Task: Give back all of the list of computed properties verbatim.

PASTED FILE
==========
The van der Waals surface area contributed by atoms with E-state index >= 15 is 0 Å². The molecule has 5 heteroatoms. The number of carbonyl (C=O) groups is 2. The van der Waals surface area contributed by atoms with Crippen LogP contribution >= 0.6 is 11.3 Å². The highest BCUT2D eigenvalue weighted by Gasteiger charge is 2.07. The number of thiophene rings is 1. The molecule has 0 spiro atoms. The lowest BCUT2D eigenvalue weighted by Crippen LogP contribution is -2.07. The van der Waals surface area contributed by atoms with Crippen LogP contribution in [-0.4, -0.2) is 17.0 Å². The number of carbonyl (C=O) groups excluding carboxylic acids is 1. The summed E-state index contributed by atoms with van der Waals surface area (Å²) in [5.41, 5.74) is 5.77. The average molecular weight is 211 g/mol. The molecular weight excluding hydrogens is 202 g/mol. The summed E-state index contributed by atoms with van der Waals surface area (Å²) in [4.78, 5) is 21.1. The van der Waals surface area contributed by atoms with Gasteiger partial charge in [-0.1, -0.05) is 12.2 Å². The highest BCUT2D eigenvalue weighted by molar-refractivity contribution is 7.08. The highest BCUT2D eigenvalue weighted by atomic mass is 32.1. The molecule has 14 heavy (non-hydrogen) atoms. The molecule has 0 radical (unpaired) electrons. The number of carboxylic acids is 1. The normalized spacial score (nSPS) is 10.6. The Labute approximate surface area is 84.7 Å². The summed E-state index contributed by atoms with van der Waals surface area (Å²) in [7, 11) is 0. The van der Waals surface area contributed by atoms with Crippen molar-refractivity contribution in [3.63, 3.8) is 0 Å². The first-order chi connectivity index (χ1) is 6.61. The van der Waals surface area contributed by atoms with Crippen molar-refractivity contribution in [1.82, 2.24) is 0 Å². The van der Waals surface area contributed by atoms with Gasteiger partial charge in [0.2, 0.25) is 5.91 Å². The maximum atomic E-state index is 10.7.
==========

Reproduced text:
The van der Waals surface area contributed by atoms with E-state index >= 15 is 0 Å². The molecule has 5 heteroatoms. The number of carbonyl (C=O) groups is 2. The van der Waals surface area contributed by atoms with Crippen LogP contribution >= 0.6 is 11.3 Å². The highest BCUT2D eigenvalue weighted by Gasteiger charge is 2.07. The number of thiophene rings is 1. The molecule has 0 spiro atoms. The lowest BCUT2D eigenvalue weighted by Crippen LogP contribution is -2.07. The van der Waals surface area contributed by atoms with Crippen LogP contribution in [-0.4, -0.2) is 17.0 Å². The number of carbonyl (C=O) groups excluding carboxylic acids is 1. The summed E-state index contributed by atoms with van der Waals surface area (Å²) in [5.41, 5.74) is 5.77. The average molecular weight is 211 g/mol. The molecular weight excluding hydrogens is 202 g/mol. The summed E-state index contributed by atoms with van der Waals surface area (Å²) in [4.78, 5) is 21.1. The van der Waals surface area contributed by atoms with Gasteiger partial charge in [-0.1, -0.05) is 12.2 Å². The highest BCUT2D eigenvalue weighted by molar-refractivity contribution is 7.08. The highest BCUT2D eigenvalue weighted by atomic mass is 32.1. The molecule has 14 heavy (non-hydrogen) atoms. The molecule has 0 radical (unpaired) electrons. The number of carboxylic acids is 1. The normalized spacial score (nSPS) is 10.6. The Labute approximate surface area is 84.7 Å². The summed E-state index contributed by atoms with van der Waals surface area (Å²) in [7, 11) is 0. The van der Waals surface area contributed by atoms with Crippen molar-refractivity contribution in [3.63, 3.8) is 0 Å². The first-order chi connectivity index (χ1) is 6.61. The van der Waals surface area contributed by atoms with Crippen molar-refractivity contribution in [1.82, 2.24) is 0 Å². The van der Waals surface area contributed by atoms with Gasteiger partial charge in [0.2, 0.25) is 5.91 Å². The maximum atomic E-state index is 10.7.